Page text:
St. Charles Municipal Center Pentax K10D, 18-55mm F3.5-5.6 SMC Pentax-DA AL 2019
This dramatic Art Deco/Art Moderne structure really stands out on the main street in downtown St. Charles, Illinois. It stands right on the east bank of the Fox River. You can follow a path down the left side of the building and walk along the river’s edge.
St. Charles is charming. If you’re even in the far west Chicago suburbs, it’s worth visiting. They’ve made a lot of their frontage of the Fox River downtown, and there’s plenty to see and do on the main street.
Illinois 64 Pentax K10D, 18-55mm F3.5-5.6 SMC Pentax-DA AL 2019
We lost Margaret’s mom last week. The funeral was yesterday.
JoAnne Joyce was 90. She wasn’t ill; it was just her time. She leaves behind a husband of 63 years, eight children, 25 grandchildren, and 13 great-grandchildren.
Margaret and I got away last weekend, impromptu. We drove straight to her hometown of St. Charles, Illinois. We saw the house she grew up in, and we walked the town’s lovely main street. It was good to reconnect with her past as she faces a future without her mom.
I’ve reached a time in life where I can recall memories from my adulthood with great clarity, as if they happened last week — but to my surprise, some of those memories are 30 years old.
As I think back beyond 30 years, memories seem to have aged on a logarithmic scale — the farther back I go, the disproportionately more ancient the memory seems. My college days now firmly feel like they happened a long time ago. My public-school days feel more remote and disconnected the farther back I recall them. What little I recall from before those days seems to have happened in another era, in a different place, the jumbled images faded and color-shifted like cheap photo prints left in the sun.
Yet so much happens in even a relatively short time span that it’s easy to forget key details. In this ten-year-old photo I’m at my first Mecum classic-car auction, having won tickets in a radio contest. I was in nirvana, happily experiencing cars I’d only ever before seen in photographs. I had recently bought my first digital camera, a surprisingly capable Kodak. I shot a couple hundred photos there with it, depleted the battery, and wished I had a spare. I switched to shooting with my phone, a Palm Pre, until its battery had depleted as well. And look at my hair! I wore it to my shoulders in those days.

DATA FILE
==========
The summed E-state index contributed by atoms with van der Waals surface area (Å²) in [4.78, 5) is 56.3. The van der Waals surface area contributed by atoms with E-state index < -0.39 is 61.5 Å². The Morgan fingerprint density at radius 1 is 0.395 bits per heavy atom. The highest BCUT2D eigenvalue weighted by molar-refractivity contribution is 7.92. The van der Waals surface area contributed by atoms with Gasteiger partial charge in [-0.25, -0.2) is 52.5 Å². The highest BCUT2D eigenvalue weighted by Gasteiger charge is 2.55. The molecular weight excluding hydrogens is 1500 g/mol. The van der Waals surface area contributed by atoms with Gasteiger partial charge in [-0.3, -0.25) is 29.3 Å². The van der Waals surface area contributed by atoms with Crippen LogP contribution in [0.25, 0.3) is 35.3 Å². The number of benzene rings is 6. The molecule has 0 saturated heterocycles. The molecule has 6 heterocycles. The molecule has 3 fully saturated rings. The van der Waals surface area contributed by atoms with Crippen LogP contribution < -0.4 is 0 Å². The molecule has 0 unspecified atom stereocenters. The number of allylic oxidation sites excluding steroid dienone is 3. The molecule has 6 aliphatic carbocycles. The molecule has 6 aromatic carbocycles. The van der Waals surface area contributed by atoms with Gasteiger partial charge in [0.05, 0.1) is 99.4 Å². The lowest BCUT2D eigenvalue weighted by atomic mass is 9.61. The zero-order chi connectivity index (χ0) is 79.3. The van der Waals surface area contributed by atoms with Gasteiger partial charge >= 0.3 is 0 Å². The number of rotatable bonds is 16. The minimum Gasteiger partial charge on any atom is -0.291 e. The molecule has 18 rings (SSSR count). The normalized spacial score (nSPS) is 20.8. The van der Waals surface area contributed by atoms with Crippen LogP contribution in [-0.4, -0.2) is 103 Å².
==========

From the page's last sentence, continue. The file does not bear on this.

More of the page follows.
This photo reminds me of most of these details. Would they be lost to me now otherwise? Do I remember the last 30 years as clearly as I think I do?
More importantly to me now: at what point will my 20s start to feel like they happened a very long time ago? My 30s? My 40s? I know a blogger in his 80s who says he mostly can’t remember his kids’ childhoods anymore. Is that my fate, too?
Oak trunk Kodak Retina Reflex IV, Schneider-Kreuznach Retina-Xenar 50mm f/2.8 Kodak Tri-X 400 2013
Lately I’ve lost touch with why I started shooting old film cameras in the first place: wondering what quality of images an old piece of gear could produce.
I’d never shot a Kodak Retina Reflex camera before and I got this one for a song. These leaf-shutter 35mm SLRs offered a limited set of interchangeable front lens elements to yield a few common focal lengths. It can be hard to find a Retina Reflex in good condition as the works are complex and, after 60+ years, failure prone. Mine wasn’t perfect, but it worked well enough.
I put a roll of Tri-X into it and blasted through it in an hour in my front yard. It was one of those charmed times with a camera, where I just got lost in the pleasure of shooting. None of my subjects was profound or memorable, but that 50mm Schneider-Kreuznach lens penetrated deep into the detail and made some wonderful images.
It doesn’t always go that way. Sometimes an old camera is just frustrating and returns crap images. This year I haven’t wanted to invest time and effort into a camera to get nothing usable back. That’s always the risk with an unknown old camera.
I have a handful of older cameras I haven’t shot yet. A few old boxes, an early Kodak Retinette, and an Argus Argoflex Forty are upstairs in a box under the bed, awaiting their turns. Here’s hoping I can make time for some of them yet this summer.
I spent so much money in this place in my late teens and 20s.
It’s an old-style head shop, still operating in Terre Haute, Indiana, of all places. Since 1970, Headstone Friends has sold records, tapes, and (since the mid 1980s) CDs. They also sell rolling papers and scales, black-light posters, and tie-dye T-shirts. Spend even fifteen minutes in here, and you’ll walk out smelling of incense.
The guys who founded the store all still worked in it when I first entered in 1985. They looked the part of aging hippies, their graying hair spilling most of the way down their backs. I’m older now than they were then, of course. One of those fellows still owns the shop, and his wife now runs it.
I love that they’ve persisted. I don’t get back to Terre Haute much anymore but when I do I try to stop in and buy a CD, for old time’s sake.
While I had Ilford HP5 Plus loaded into my Nikon N90s, my wife bought me a gift of two vintage pocket watches. I’ve always loved watches and for decades have had to strongly resist collecting them. My wife tossed all that good resistance out the window. Not that I’m complaining.
I mounted my 55mm f/2.8 Micro-Nikkor to the N90s and went in close. I shot handheld at box speed, ISO 400.
Analogue Wonderland provided me the roll of HP5 Plus in exchange for mentioning that they did. Get yours from them here.